Monday, 3 June 2013
Questions without Notice
My question is to the Minister Assisting the Prime Minister on Asian Century Policy. Minister, how is the government's AsiaBound program contributing to stronger relations with countries in the region? Moreover, what obstacles are there to Australia's relations with our neighbours?
I certainly thank the member for Reid not only for his question but also for his interest in Asian century policy. Through the AsiaBound program the government are supporting young people studying in Asia. We are providing financial support for around 3,600 students a year from Australia to go study in Asia. There is legislation being debated to bring that to fruition from 1 July. In addition, through the Asian century scholarships we are supporting young people from the region coming to study in Australia. Indeed, the Asian century scholarship program supports 12,000 students from the region and therefore dwarfs the Colombo Plan. Everyone knows of the Colombo Plan, but this is so much bigger. In fact, the Asian century scholarships does in five years what the Colombo did in 30 years.
I am asked about obstacles to building those relationships with our neighbours in the region. Of course, there are very substantial obstacles, and they are sitting over on the other side of the parliament. The Deputy Leader of the Opposition has embarrassed not only the coalition but also the Leader of the Opposition, the Australian parliament and the Indonesian government by falsely claiming that high-ranking Indonesian ministers and officials have indicated privately that Indonesia would cooperate with a coalition government to turn back people smuggler boats. The report says the Deputy Leader of the Opposition insisted on that. Indeed, to quote her, she said:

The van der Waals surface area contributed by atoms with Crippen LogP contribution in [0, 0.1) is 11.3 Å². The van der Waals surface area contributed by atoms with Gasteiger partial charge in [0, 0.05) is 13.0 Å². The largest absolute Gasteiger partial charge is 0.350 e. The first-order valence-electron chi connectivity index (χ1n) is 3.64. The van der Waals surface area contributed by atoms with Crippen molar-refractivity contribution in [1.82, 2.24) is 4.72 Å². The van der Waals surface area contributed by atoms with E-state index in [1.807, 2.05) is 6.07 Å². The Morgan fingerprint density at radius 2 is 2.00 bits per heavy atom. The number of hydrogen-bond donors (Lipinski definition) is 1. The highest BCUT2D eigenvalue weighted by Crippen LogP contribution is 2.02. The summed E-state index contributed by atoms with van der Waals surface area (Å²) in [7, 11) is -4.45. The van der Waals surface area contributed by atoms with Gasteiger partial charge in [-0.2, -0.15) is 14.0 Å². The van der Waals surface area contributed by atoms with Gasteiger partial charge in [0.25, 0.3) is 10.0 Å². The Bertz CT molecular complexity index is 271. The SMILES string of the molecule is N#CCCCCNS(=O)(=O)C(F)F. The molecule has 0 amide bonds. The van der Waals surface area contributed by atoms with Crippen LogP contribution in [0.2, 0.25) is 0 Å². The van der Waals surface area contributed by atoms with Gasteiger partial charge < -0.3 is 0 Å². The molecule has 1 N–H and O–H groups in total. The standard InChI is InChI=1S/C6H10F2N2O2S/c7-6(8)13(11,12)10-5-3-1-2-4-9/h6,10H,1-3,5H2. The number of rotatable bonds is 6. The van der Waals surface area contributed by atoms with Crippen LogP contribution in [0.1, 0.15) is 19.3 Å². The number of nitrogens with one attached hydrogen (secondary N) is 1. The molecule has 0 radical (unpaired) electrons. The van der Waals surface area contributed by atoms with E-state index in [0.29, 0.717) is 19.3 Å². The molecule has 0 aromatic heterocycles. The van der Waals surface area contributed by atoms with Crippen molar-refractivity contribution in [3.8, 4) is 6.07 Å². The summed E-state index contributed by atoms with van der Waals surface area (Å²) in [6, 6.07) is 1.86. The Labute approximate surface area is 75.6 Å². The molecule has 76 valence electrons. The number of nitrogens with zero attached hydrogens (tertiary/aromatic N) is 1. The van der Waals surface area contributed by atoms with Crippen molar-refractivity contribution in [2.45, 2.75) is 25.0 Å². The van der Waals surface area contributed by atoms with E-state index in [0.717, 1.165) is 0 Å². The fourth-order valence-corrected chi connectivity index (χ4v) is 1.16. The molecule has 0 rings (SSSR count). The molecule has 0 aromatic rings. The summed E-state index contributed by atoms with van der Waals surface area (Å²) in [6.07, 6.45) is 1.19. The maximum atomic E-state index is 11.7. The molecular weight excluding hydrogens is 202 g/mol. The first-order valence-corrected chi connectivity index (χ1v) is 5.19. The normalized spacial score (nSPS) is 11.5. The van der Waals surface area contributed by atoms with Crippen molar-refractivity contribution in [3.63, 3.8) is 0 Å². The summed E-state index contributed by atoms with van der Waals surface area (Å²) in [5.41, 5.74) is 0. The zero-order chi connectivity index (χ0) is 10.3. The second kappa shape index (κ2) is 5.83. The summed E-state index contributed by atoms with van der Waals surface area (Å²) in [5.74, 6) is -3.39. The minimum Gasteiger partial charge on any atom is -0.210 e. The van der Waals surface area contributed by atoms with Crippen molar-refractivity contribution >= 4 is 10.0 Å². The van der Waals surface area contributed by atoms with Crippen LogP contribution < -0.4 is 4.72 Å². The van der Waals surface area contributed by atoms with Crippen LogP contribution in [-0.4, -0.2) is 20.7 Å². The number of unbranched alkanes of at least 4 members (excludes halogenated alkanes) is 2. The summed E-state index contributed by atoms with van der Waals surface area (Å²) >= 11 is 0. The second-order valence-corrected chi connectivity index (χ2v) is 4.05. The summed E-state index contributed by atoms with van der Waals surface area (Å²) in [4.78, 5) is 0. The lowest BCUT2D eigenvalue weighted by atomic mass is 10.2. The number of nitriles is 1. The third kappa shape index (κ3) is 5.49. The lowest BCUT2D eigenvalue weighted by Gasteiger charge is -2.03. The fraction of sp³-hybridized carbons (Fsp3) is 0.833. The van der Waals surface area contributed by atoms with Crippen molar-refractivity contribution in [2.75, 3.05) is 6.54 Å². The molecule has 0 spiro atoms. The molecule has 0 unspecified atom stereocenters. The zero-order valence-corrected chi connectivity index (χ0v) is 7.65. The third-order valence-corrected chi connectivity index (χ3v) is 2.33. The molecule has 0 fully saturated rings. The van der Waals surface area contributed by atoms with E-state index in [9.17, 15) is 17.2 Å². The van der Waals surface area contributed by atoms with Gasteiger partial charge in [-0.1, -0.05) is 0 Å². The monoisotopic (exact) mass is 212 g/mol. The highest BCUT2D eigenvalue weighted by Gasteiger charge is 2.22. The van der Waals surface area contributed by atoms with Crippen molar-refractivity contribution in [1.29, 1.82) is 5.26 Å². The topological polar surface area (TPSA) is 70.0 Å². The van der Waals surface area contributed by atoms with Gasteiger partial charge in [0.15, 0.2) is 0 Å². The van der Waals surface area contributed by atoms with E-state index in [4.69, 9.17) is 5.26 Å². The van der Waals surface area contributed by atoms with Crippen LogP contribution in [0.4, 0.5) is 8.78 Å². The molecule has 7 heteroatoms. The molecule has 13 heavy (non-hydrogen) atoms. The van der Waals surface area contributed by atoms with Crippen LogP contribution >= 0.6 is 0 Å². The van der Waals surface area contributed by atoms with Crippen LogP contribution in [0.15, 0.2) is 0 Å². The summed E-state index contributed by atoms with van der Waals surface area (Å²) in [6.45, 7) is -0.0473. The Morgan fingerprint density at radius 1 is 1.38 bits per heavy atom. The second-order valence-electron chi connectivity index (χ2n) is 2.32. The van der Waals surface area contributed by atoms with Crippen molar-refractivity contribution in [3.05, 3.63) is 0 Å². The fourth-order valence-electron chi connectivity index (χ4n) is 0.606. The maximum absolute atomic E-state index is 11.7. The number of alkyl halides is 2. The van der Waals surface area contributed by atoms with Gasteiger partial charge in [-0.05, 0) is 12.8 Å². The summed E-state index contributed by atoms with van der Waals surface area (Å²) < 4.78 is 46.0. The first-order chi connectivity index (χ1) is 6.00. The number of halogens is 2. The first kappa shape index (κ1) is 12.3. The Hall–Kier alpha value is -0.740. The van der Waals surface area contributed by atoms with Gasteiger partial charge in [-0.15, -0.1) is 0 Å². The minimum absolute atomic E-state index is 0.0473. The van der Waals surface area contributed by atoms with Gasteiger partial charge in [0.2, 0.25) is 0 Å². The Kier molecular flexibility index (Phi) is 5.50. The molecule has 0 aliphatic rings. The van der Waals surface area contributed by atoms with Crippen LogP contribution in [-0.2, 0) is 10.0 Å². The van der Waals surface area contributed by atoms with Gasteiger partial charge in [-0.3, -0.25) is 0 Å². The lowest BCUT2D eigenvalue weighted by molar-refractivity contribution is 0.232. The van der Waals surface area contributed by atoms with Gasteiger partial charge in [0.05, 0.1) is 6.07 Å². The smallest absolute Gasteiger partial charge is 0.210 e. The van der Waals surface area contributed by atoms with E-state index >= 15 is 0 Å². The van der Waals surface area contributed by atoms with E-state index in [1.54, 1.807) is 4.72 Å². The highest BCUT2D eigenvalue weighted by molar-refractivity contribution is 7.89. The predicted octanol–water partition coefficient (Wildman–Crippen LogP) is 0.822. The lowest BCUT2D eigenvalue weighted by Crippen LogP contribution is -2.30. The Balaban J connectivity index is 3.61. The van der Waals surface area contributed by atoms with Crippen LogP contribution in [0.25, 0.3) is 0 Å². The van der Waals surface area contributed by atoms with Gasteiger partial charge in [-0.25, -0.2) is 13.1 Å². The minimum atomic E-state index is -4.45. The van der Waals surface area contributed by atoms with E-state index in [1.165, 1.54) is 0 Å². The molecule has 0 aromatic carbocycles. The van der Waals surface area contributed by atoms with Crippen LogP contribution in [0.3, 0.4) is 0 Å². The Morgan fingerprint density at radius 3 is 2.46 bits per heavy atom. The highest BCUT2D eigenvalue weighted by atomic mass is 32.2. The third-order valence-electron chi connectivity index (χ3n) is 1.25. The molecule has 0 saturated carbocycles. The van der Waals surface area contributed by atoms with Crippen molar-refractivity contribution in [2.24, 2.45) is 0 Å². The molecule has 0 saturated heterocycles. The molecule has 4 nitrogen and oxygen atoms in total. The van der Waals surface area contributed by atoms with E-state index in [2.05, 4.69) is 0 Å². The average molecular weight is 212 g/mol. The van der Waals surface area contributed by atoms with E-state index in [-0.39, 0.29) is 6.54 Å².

I have had a number of conversations with high-ranking Indonesian ministers and officials, as has Scott Morrison as has Tony Abbott and I am convinced we can work in cooperation with Indonesia to achieve our policy aim—
of towing back boats. She was challenged about that by the Indonesian ambassador, who completely repudiated any such suggestion. When he said, 'No such collaboration will happen between Indonesia and Australia to bring back the people to Indonesia,' the Deputy Leader of the Opposition told the Guardian:
Professional diplomats are paid to present particular views but what goes on behind the scenes can be quite different …
So she is saying that the ambassador for Indonesia has had a private conversation with her—obviously, no such conversation with her ever occurred.
Ms Julie Bishop interjecting—
Oh, really? She has just again raised this proposition that the Indonesian ambassador had said to her privately that they will agree to tow back boats. They will not. Indeed, the foreign minister, Marty Natalegawa, has said they will not and the Indonesian ambassador has said, 'We will not,' yet she persists with this false claim. (Time expired)
Mr Frydenberg interjecting—